A German news anchor has sparked a huge debate after using her evening TV slot to wage verbal war on those who racially attack refugees.
Anja Reschke expressed her anger at how worryingly normal it now is to publish "hate tirades" under real names in comment pieces she believes has contributed to a "rise in extreme right wing acts" including arson.
"Until recently, such commentators were hidden behind pseudonyms but now these things are being aired under real names," she said in the two-minute segment, which quickly went viral.
"Apparently it's no longer embarrassing - on the contrary, in reaction to phrases like 'filthy vermin should drown in the sea', you get excited consensus and a lot of 'likes'."
Reschke added that "little racist nobodies" find a thrill from "suddenly feeling great" after all the attention.
"If you're not of the opinion that all refugees are spongers who should be hunted down, burned or gassed, then you should make that known, oppose it, open your mouth, maintain an attitude, pillory people in public," she continued.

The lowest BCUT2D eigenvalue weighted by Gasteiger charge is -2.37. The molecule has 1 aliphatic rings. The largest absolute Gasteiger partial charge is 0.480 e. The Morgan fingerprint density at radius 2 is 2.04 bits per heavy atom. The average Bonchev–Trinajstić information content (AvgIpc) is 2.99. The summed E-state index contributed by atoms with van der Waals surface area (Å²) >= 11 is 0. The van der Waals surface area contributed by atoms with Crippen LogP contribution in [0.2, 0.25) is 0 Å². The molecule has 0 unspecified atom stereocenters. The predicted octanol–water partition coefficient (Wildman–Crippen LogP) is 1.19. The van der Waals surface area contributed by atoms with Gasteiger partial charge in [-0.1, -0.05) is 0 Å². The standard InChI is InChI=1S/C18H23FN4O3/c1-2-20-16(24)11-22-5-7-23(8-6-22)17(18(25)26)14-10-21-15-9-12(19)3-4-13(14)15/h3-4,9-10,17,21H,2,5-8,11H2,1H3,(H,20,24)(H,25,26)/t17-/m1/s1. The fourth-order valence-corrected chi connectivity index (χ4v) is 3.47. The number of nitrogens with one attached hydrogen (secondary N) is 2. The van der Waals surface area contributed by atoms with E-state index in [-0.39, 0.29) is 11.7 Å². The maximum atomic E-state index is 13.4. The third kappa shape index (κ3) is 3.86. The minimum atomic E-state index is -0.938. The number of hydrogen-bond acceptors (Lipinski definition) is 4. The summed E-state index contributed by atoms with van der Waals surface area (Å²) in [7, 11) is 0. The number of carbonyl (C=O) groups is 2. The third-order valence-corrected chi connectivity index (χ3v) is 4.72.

By yesterday afternoon, the Reschke clip had racked up more than 9 million views and been shared over 83,000 times on Facebook, with the overwhelming majority of comments supporting her speech.
There was, of course, also a flood of hate-filled responses, including videos of Nazi propaganda and references to gassing migrants. Some people accused Reschke of being anti-free speech.
She chose to speak out after feeling that politicians had reacted "wholly inadequately" to racist attacks on refugees.
"It's about saying that the majority of Germans don't think the way," she told Tagesschau. "There is a mind-boggling number of people that are doing lots for refugees, who are not racist, and I think it's their voice that should be dominant rather than a handful of simpletons who think they should stir up hatred."
Reschke delivered her message just hours after Hans-Georg Maassen, head of the intelligence service, branded right wing extremist group Der II Weg "dangerous rabble-rousers".
Tensions surrounding refugees have been growing in parts of Germany, where the number of those arriving in the country this year is set to more than double from 200,000 last year to a record 450,000, the Guardian reports. One fifth of the German population is of a migrant background, recent statistics have shown.
One key concern at present is how to house the refugees, as tents and shipping containers will not be adequate come the winter months.
Reschke tweeted a link to a website that is collating the most extreme remarks on the subject. It is called Pearls of Freital after the Saxon town in which refugees have been subjected to Nazi salutes and rallies demanding they leave.
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